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Dave Martin, Associated Press
CORRECTS NAME OF PLAYER - Connecticut guard Jeremy Lamb reacts near the end of the team's 77-64 loss to Iowa State in an NCAA men's college basketball tournament second-round game in Louisville, Ky., Thursday, March 15, 2012.

LOUISVILLE, Ky. — Several seconds were left on the clock and Connecticut still had one last possession.

Jim Calhoun had seen more than enough, however. Leaving his seat before the final buzzer, he walked to the scorer's table to exchange a quick handshake with Iowa State coach Fred Hoiberg and then was gone.

Maybe for good.

Connecticut became the first defending national champion to lose its opening game since UCLA in 1996, its 77-64 loss to Iowa State on Thursday night one last disappointment in a season filled with them.

"We're talking about tonight's game. We're not talking about me," Calhoun said curtly. "I'm going to get on the plane tomorrow, go home and do what I usually do and meet up with the team on Monday. My own personal thing, I don't think it has any relevance, to be honest with you."

Oh, but it does.

Calhoun is synonymous with UConn, the architect of three national titles with the Huskies and 855 career victories. But he turns 70 in May, and the back problems that forced him to take a one-month leave of absence were yet one more health crisis for the three-time cancer survivor. He has said he did not retire last year in large part because he wanted to see through NCAA sanctions that resulted from recruiting violations in his program.

Calhoun had to sit out the first three games of the Big East season, and didn't want another coach to serve that penalty. Now, the team faces a possible banishment from the 2013 NCAA tournament — and maybe longer — because of past academic problems.

"There were some things that made me feel good about this team," Calhoun said. "I like coaching basketball, I hate this ending."

In other games in Louisville: overall No. 1 seed Kentucky routed Western Kentucky 81-66; third-seeded Marquette held off 14th-seeded BYU 88-68; and sixth-seeded Murray State outran 11th-seeded Colorado State 58-41.

NCAA investigations and questions about Calhoun's future have hung over UConn all year. In addition to Calhoun's suspension at the start of the Big East season, freshman Ryan Boatright missed nine games after an NCAA investigation found he and his family took more than $8,000 in impermissible benefits before he enrolled at Connecticut.

Connecticut withstood the turmoil until January, when things unraveled in spectacular fashion and with dizzying speed. The Huskies lost 11 of 16, including three of five when Calhoun was out. Among the losses? A 21-point blowout at Louisville and an 18-point loss to Syracuse five days later.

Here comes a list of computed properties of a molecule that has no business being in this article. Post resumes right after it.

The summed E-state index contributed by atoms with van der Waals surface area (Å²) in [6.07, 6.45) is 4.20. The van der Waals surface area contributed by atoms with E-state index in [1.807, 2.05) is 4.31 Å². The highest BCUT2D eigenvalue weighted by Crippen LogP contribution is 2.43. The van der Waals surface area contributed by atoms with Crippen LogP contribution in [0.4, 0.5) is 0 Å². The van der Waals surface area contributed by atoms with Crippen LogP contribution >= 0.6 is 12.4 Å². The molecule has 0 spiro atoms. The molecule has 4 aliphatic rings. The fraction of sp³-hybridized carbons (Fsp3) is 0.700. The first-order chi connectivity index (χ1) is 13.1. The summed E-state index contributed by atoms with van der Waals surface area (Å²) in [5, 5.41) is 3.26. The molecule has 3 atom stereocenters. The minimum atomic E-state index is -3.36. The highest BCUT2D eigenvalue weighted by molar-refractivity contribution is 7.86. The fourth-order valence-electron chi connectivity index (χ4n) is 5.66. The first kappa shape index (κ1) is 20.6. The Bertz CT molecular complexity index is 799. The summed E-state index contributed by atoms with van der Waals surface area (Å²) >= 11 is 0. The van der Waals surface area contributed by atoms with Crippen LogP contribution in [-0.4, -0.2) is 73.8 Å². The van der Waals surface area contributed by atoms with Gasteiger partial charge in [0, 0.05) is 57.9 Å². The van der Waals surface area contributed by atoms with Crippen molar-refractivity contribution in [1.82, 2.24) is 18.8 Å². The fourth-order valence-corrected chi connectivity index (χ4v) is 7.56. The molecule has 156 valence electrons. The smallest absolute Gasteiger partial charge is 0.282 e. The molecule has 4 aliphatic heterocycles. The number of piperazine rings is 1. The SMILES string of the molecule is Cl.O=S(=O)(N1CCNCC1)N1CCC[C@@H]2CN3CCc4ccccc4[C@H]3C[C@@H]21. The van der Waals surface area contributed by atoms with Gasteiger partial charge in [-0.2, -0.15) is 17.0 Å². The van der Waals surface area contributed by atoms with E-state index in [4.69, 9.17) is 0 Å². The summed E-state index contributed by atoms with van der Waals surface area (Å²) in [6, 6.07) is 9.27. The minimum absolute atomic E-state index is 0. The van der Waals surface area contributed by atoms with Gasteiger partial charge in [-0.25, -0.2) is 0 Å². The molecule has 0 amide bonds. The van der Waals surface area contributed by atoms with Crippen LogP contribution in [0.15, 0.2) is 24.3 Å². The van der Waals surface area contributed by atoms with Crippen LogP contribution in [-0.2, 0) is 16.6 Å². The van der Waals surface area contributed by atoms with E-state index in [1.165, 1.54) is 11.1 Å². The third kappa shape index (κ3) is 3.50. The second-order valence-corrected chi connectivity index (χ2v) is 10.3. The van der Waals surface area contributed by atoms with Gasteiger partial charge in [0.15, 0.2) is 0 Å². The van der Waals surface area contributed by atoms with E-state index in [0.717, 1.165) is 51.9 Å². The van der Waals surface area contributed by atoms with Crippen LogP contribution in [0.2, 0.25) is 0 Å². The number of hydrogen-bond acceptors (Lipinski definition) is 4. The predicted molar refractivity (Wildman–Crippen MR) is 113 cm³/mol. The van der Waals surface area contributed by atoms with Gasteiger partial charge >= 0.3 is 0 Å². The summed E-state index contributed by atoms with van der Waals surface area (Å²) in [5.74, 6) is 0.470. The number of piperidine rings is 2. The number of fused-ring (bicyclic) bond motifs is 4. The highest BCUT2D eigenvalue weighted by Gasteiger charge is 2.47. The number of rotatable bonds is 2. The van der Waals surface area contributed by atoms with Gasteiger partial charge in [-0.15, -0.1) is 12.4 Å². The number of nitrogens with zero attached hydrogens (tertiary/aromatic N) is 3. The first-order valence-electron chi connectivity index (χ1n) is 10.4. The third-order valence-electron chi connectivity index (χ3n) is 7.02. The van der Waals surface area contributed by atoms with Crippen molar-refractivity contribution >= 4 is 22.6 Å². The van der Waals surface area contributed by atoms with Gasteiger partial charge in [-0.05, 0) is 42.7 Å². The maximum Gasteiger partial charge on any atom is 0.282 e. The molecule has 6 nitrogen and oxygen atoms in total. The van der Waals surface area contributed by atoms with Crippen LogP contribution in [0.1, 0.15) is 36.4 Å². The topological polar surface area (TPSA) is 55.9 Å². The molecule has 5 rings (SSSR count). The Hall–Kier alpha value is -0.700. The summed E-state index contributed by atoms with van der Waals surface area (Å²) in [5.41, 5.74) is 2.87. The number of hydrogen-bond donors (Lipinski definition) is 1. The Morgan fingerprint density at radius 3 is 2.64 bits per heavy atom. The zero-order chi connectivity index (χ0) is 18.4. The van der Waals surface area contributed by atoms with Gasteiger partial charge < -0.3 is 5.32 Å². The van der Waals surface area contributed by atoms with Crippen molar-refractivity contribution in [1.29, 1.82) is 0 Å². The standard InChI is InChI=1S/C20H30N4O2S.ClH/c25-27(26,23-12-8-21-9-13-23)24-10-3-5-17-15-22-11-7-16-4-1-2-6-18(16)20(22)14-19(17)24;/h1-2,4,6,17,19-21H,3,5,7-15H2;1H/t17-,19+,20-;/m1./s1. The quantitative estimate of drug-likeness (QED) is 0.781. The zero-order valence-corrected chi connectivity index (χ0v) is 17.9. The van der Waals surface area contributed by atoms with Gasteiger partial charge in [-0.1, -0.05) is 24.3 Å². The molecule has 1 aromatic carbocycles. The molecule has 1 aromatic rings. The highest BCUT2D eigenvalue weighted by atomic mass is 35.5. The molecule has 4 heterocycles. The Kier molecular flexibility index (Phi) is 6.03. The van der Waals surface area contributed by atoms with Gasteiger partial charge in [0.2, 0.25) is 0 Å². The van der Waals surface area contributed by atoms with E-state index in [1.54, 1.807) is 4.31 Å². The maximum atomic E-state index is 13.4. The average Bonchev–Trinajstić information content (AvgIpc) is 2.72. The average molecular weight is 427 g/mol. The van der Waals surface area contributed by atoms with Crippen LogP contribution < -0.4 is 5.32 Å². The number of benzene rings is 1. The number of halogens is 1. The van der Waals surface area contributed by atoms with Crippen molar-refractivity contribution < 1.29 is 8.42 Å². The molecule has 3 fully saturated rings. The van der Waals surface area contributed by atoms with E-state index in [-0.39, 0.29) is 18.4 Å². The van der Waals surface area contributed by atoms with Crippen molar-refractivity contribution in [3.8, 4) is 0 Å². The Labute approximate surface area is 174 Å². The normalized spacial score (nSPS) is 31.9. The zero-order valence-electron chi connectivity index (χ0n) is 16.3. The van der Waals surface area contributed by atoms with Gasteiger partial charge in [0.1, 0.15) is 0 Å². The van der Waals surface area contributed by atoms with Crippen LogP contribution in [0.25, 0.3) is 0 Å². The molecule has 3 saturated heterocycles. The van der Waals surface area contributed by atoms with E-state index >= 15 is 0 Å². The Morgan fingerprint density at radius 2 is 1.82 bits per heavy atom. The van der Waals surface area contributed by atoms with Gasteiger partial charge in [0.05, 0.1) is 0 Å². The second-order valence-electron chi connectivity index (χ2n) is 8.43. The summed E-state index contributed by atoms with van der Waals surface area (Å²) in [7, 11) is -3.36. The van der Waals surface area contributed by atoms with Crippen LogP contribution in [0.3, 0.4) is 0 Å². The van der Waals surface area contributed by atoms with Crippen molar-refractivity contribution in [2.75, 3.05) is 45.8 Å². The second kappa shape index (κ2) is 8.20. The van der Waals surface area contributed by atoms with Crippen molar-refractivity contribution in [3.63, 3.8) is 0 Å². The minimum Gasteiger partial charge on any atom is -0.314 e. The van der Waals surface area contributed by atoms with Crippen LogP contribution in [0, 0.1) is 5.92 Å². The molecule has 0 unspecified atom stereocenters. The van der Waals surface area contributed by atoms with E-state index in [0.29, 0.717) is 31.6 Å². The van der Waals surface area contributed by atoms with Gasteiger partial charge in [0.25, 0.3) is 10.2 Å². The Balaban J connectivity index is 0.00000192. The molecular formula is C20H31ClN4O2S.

"Effort and attitude," Shabazz Napier said when asked to explain what went wrong this year. "We had a great player last year who brought it every single day. And as a point guard, it's my job to bring that. When you don't bring that effort and attitude to be that leader for your teammates, you lose games. More often than not, you sit up here talking about what you could have done and what you should have done."

Take Thursday's game.

After trailing by as many as 22 points in the first half, UConn (20-14) cut the lead to 58-52 with 8:24 to play after three straight baskets by Boatright.

"Once we cut it to six, I felt like if we dug down a little deeper maybe it would crack," Boatright said.

But the Huskies couldn't get any closer, missing their next four shots and going scoreless for more than 5½ minutes.

Iowa State (23-10), meanwhile, got a big layup from Bubu Palo and an even bigger bucket from Chris Allen.

Allen has played more NCAA tournament games than any player in the 68-team field after making back-to-back Final Fours with Michigan State in 2009 and 2010, and his experience showed. He chased down his miss on a 3 from the corner and went up and under the basket, scoring to put Iowa State back in front 63-52 with 4:15 to play.

UConn could never make another run, and the Cyclones scored their last 14 points at the free throw line. Royce White had a double-double with 15 points and 13 rebounds, and Iowa State had a whopping 41-24 edge in rebounds.

Napier led the Huskies with 22, and Jeremy Lamb had 19.

"I feel like just we wanted it more," said Allen, who led Iowa State with 20 points. "I felt like we was doing everything we needed to and played hard."

The eighth-seeded Cyclones now face Kentucky, which was never seriously threatened by the Hilltoppers (16-19). Terrence Jones had 22 points and 10 rebounds, and Doron Lamb added 16 points for Kentucky. Freshman and player of the year candidate Anthony Davis added 16 points, nine rebounds and seven blocks for Kentucky, which improved to 33-2.

"For this to be the first NCAA game for us, freshmen are usually — well I know I was last year — just a little nervous about all the pressure put on us, and it wasn't even as much pressure last year as it is this year," Jones said. "I just wanted to tell everybody to have fun and run. We just got going from there."

After leading by as many as 19 points in the first half, Marquette saw its lead dwindle to 52-46 with 15:26 to play. But Darius Johnson-Odom and Jae Crowder came up with one big shot after another, and the Cougars couldn't duplicate their big comeback in the First Four. Cheered on by a vocal home crowd, Murray State (31-1) broke the game open with an 18-2 run in the second half.

Isaiah Canaan had 15 points and Donte Poole added 13 despite breaking his nose when he took an inadvertent elbow to the face.

"As long as we won," Poole said, "I'm fine."